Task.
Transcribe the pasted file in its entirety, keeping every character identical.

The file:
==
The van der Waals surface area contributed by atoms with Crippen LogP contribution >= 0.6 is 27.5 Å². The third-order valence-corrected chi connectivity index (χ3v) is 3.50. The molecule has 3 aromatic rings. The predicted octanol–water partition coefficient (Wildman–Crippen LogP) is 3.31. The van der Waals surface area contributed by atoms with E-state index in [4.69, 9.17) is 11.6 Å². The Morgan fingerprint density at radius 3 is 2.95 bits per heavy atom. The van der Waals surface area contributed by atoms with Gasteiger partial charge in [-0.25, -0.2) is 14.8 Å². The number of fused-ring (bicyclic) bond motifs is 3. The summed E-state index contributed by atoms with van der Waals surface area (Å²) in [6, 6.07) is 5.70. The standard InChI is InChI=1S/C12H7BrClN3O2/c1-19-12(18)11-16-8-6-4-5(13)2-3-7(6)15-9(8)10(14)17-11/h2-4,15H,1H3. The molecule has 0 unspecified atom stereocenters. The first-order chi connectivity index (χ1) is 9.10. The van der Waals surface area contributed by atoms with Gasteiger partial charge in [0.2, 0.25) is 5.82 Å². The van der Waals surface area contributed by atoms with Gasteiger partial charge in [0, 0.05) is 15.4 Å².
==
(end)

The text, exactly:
The van der Waals surface area contributed by atoms with Crippen LogP contribution >= 0.6 is 27.5 Å². The third-order valence-corrected chi connectivity index (χ3v) is 3.50. The molecule has 3 aromatic rings. The predicted octanol–water partition coefficient (Wildman–Crippen LogP) is 3.31. The van der Waals surface area contributed by atoms with E-state index in [4.69, 9.17) is 11.6 Å². The Morgan fingerprint density at radius 3 is 2.95 bits per heavy atom. The van der Waals surface area contributed by atoms with Gasteiger partial charge in [-0.25, -0.2) is 14.8 Å². The number of fused-ring (bicyclic) bond motifs is 3. The summed E-state index contributed by atoms with van der Waals surface area (Å²) in [6, 6.07) is 5.70. The standard InChI is InChI=1S/C12H7BrClN3O2/c1-19-12(18)11-16-8-6-4-5(13)2-3-7(6)15-9(8)10(14)17-11/h2-4,15H,1H3. The molecule has 0 unspecified atom stereocenters. The first-order chi connectivity index (χ1) is 9.10. The van der Waals surface area contributed by atoms with Gasteiger partial charge in [0.2, 0.25) is 5.82 Å². The van der Waals surface area contributed by atoms with Gasteiger partial charge in [0, 0.05) is 15.4 Å².